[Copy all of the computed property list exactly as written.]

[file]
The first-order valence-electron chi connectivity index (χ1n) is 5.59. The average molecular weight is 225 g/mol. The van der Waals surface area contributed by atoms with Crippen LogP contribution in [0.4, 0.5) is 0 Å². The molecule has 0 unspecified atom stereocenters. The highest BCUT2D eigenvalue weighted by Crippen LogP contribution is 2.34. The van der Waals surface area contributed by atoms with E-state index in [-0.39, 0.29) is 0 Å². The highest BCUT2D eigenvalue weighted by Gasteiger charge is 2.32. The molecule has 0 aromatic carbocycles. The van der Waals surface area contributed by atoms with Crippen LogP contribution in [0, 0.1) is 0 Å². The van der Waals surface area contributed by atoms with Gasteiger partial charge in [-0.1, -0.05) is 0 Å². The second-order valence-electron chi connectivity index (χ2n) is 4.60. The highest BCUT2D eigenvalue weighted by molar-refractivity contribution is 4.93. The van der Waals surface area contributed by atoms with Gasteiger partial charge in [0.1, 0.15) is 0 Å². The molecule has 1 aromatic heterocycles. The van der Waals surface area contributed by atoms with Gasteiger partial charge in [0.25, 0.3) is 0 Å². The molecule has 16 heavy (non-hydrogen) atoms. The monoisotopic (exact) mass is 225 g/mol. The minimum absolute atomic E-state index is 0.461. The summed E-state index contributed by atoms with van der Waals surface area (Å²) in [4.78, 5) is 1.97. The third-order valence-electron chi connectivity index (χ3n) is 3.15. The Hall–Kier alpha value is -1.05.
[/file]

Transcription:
The first-order valence-electron chi connectivity index (χ1n) is 5.59. The average molecular weight is 225 g/mol. The van der Waals surface area contributed by atoms with Crippen LogP contribution in [0.4, 0.5) is 0 Å². The molecule has 0 unspecified atom stereocenters. The highest BCUT2D eigenvalue weighted by Crippen LogP contribution is 2.34. The van der Waals surface area contributed by atoms with E-state index in [-0.39, 0.29) is 0 Å². The highest BCUT2D eigenvalue weighted by Gasteiger charge is 2.32. The molecule has 0 aromatic carbocycles. The van der Waals surface area contributed by atoms with Crippen LogP contribution in [0, 0.1) is 0 Å². The van der Waals surface area contributed by atoms with Gasteiger partial charge in [-0.1, -0.05) is 0 Å². The second-order valence-electron chi connectivity index (χ2n) is 4.60. The highest BCUT2D eigenvalue weighted by molar-refractivity contribution is 4.93. The van der Waals surface area contributed by atoms with Gasteiger partial charge in [0.1, 0.15) is 0 Å². The molecule has 1 aromatic heterocycles. The van der Waals surface area contributed by atoms with Gasteiger partial charge in [0.25, 0.3) is 0 Å². The molecule has 16 heavy (non-hydrogen) atoms. The monoisotopic (exact) mass is 225 g/mol. The minimum absolute atomic E-state index is 0.461. The summed E-state index contributed by atoms with van der Waals surface area (Å²) in [4.78, 5) is 1.97. The third-order valence-electron chi connectivity index (χ3n) is 3.15. The Hall–Kier alpha value is -1.05.